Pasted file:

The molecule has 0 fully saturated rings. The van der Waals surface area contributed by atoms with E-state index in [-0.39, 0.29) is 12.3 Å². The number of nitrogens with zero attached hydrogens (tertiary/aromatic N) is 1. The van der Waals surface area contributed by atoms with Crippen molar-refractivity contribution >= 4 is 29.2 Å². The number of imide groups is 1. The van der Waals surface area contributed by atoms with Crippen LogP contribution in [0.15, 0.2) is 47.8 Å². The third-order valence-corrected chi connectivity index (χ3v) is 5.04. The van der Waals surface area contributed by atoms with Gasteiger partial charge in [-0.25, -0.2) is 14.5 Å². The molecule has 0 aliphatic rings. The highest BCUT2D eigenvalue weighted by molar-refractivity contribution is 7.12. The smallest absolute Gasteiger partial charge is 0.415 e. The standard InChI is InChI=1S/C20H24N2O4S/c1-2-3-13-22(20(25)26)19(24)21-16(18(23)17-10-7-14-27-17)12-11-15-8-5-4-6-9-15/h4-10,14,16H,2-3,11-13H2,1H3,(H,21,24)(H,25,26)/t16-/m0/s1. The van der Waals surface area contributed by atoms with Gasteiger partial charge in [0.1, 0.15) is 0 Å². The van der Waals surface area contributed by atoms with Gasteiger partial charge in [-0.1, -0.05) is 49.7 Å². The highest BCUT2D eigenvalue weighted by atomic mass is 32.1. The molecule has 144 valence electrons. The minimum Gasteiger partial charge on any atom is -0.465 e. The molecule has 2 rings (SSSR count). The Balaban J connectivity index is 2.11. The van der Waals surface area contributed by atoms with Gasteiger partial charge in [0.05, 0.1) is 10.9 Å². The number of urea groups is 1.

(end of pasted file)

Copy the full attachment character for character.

The molecule has 0 fully saturated rings. The van der Waals surface area contributed by atoms with E-state index in [-0.39, 0.29) is 12.3 Å². The number of nitrogens with zero attached hydrogens (tertiary/aromatic N) is 1. The van der Waals surface area contributed by atoms with Crippen molar-refractivity contribution >= 4 is 29.2 Å². The number of imide groups is 1. The van der Waals surface area contributed by atoms with Crippen LogP contribution in [0.15, 0.2) is 47.8 Å². The third-order valence-corrected chi connectivity index (χ3v) is 5.04. The van der Waals surface area contributed by atoms with Gasteiger partial charge in [-0.25, -0.2) is 14.5 Å². The molecule has 0 aliphatic rings. The highest BCUT2D eigenvalue weighted by molar-refractivity contribution is 7.12. The smallest absolute Gasteiger partial charge is 0.415 e. The standard InChI is InChI=1S/C20H24N2O4S/c1-2-3-13-22(20(25)26)19(24)21-16(18(23)17-10-7-14-27-17)12-11-15-8-5-4-6-9-15/h4-10,14,16H,2-3,11-13H2,1H3,(H,21,24)(H,25,26)/t16-/m0/s1. The van der Waals surface area contributed by atoms with Gasteiger partial charge in [0.1, 0.15) is 0 Å². The van der Waals surface area contributed by atoms with Gasteiger partial charge in [-0.1, -0.05) is 49.7 Å². The highest BCUT2D eigenvalue weighted by atomic mass is 32.1. The molecule has 144 valence electrons. The minimum Gasteiger partial charge on any atom is -0.465 e. The molecule has 2 rings (SSSR count). The Balaban J connectivity index is 2.11. The van der Waals surface area contributed by atoms with Gasteiger partial charge in [0.05, 0.1) is 10.9 Å². The number of urea groups is 1.